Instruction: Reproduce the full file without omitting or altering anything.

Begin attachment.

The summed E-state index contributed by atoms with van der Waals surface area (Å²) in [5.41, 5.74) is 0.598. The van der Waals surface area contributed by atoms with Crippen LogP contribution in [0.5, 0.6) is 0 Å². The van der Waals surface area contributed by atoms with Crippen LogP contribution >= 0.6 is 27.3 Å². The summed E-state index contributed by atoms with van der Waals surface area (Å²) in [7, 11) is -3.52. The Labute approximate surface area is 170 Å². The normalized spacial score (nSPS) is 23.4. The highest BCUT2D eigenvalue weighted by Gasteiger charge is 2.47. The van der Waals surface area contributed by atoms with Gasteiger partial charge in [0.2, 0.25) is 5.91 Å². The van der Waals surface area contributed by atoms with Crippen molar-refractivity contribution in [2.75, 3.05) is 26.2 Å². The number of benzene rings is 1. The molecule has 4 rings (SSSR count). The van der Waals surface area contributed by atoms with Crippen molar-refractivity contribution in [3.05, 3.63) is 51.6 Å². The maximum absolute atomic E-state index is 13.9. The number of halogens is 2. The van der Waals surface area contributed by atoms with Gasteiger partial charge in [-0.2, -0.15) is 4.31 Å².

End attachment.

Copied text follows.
The summed E-state index contributed by atoms with van der Waals surface area (Å²) in [5.41, 5.74) is 0.598. The van der Waals surface area contributed by atoms with Crippen LogP contribution in [0.5, 0.6) is 0 Å². The van der Waals surface area contributed by atoms with Crippen LogP contribution >= 0.6 is 27.3 Å². The summed E-state index contributed by atoms with van der Waals surface area (Å²) in [7, 11) is -3.52. The Labute approximate surface area is 170 Å². The normalized spacial score (nSPS) is 23.4. The highest BCUT2D eigenvalue weighted by Gasteiger charge is 2.47. The van der Waals surface area contributed by atoms with Gasteiger partial charge in [0.2, 0.25) is 5.91 Å². The van der Waals surface area contributed by atoms with Crippen molar-refractivity contribution in [2.75, 3.05) is 26.2 Å². The number of benzene rings is 1. The molecule has 4 rings (SSSR count). The van der Waals surface area contributed by atoms with Crippen molar-refractivity contribution in [3.05, 3.63) is 51.6 Å². The maximum absolute atomic E-state index is 13.9. The number of halogens is 2. The van der Waals surface area contributed by atoms with Gasteiger partial charge in [-0.2, -0.15) is 4.31 Å².